As north Carolina becomes an increasingly
urban state, more and more people are purchasing
homes and lots in residential subdivisions and planned
communities. in these subdivisions and communities,
there is usually a homeowners association that may
be responsible for maintaining the common areas
of the development and the enforcement of restrictive
covenants. many purchasers seek residential
subdivisions and planned communities with restrictive
covenants (sometimes referred to as restrictions)
because they believe the covenants will help assure
consistency in the neighborhood and the preservation
of property value. Restrictive covenants may address
everything from whether single or multi-family housing
is permitted to the type, size and color of construction.
This page is intended as an introduction
to issues affecting residential subdivisions and
planned communities (other than condominiums) that
are subject to restrictive covenants. (For information
on condominium ownership and townhouse properties,
see the Commission publication, Questions and Answers
on: Condos & Townhouses, or contact your attorney.)
What is a Homeowners Association (HOA)?
It is an association of owners, typically
in a residential subdivision or planned community,
whose properties are subject to restrictive covenants
limiting their use. the association may be responsible
for the maintenance and control of the common areas
in the development and enforcement of the restrictive
Do I have to join the association?
It depends on whether it is voluntary
or mandatory. membership in an association
is typically mandatory if the restrictive covenants
are recorded in a propertys chain of title.
but some neighborhoods have less formal voluntary
associations, generally with less power than mandatory
associations. Regardless of whether it is mandatory
or voluntary, if you are a member of the association,
typically you will have a voice in its operation.
Do I have to pay association dues?
If your association is voluntary,
then any payments necessary to maintain membership
are also voluntary. However, if membership in the
association is mandatory, you must pay all lawful
assessments, dues or charges.
Is there any limit on what an owner has to pay to
Not so long as the dues, charges
and/or assessments are lawfully imposed in accordance
with procedures established by the restrictive covenants.
sometimes, when assessments are for substantial
undertakings (road maintenance, utility services,
building maintenance, etc.) they can be costly;
therefore, prospective purchasers should consider
the amount of any current or pending dues, charges
and assessments when determining whether they can
afford the property. if an existing owner believes
an association has improperly imposed a charge of
some kind, only a court can determine whether it
What is the developers role in a mandatory
association? must it pay dues, charges and assessments?
Under north Carolina law, the developer
of any real estate project is the owner of all unsold
lots or units in the project. as long as the developer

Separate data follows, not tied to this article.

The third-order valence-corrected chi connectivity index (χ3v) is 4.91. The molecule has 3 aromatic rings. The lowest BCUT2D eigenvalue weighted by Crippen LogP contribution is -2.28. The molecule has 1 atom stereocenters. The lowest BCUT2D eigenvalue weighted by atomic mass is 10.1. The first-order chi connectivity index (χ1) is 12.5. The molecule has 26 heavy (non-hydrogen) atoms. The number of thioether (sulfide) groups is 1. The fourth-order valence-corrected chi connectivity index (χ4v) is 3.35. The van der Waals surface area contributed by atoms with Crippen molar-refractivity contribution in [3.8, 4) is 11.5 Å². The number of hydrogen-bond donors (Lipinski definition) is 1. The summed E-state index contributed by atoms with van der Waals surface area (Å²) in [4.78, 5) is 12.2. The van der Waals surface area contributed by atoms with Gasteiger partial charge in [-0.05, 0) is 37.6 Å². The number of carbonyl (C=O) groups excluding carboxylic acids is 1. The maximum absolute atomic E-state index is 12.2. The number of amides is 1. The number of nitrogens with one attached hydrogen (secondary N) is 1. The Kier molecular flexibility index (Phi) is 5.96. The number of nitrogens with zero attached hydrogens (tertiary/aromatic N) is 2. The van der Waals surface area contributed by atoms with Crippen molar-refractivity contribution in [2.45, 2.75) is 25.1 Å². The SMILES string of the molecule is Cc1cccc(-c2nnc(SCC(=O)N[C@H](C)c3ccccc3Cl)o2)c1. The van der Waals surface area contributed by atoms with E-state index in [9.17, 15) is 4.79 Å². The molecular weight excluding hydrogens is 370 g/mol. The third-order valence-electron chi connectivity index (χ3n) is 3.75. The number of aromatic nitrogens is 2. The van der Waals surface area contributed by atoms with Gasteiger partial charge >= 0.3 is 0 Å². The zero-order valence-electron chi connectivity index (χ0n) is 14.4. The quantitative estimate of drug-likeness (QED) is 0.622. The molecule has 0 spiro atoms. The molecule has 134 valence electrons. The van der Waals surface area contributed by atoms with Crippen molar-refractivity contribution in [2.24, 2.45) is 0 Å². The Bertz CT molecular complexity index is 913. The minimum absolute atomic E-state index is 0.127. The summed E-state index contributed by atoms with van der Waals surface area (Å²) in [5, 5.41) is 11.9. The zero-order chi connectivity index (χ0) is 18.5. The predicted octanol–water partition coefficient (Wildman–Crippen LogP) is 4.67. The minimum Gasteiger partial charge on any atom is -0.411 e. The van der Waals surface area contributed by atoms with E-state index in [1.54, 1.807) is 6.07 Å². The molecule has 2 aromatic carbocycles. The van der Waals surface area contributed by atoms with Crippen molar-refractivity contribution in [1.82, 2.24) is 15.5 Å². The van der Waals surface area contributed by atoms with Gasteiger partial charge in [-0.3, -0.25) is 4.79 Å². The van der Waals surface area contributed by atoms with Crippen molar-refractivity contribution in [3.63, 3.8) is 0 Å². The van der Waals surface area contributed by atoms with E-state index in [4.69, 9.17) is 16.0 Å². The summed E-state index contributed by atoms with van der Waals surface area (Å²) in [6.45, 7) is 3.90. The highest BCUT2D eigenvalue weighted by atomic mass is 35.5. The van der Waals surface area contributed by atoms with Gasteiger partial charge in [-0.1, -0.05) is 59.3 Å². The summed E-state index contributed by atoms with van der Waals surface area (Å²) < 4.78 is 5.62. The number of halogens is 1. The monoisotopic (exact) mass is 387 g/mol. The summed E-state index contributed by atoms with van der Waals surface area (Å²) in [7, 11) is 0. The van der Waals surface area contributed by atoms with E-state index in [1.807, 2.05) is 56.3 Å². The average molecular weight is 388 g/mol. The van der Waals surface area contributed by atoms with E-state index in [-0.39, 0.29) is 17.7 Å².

owns a majority of them, it controls the votes and
therefore the association itself. the developer
(or its successors) may have the power to amend
the covenants and restrictions so long as it acts
in accordance with the legal documents creating
the association. the developer has a fiduciary obligation
to act in good faith, in accord with law, and in
the best interest of the association. [Note: Residential
developments created on or after January 1, 1999
are covered by the North Carolina Planned Community
Act if they have more than 20 lots or units and
a covenant in their chain of title requiring owners
to pay the expenses for common property.* Smaller
projects created after that date and older properties
that meet the definition of a planned community
may, under certain circumstances, be brought under
the Act so long as they have covenants requiring
payment of common expenses].
covers creation, alteration and management of planned
What happens if an owner (or the developer) fails
to pay funds claimed by the association?
The association must use the
rights granted in the restrictive covenants to collect
them. in developments subject to the Planned Community
Act, liens and foreclosures are permitted.
What is the role of local government in HOA administration?
Generally, residential subdivisions
and planned communities must be approved by a local
government zoning authority city or county,
depending upon the location of the property. When
subdivision approval is required, a developer may
offer lots for sale and enter into contracts once
preliminary plat approval has been obtained so ong
as the contracts (1) incorporate a copy of the preliminary
plat and obligate the owner to deliver a copy of
the recorded plat to the buyer before closing; (2)
plainly and conspicuously notify the buyer that
final subdivision approval has not been obtained,
that the city or county may not grant approval,
that changes between the preliminary and final plat
are possible and that the contract can be terminated
without the buyer being in breach if the final plat
is materially different from the preliminary plat;
(3) provide that even if the final approved plat
is not materially different from the preliminary
plat, the buyer may not be required to close earlier
than five days after delivery of a copy of the final
recorded plat; and (4) provide that if the final
approved plat is materially different from the preliminary
plat, the buyer may not be required to close any
earlier than 15 days after the delivery of the final
recorded plat, and during that 15-day period, may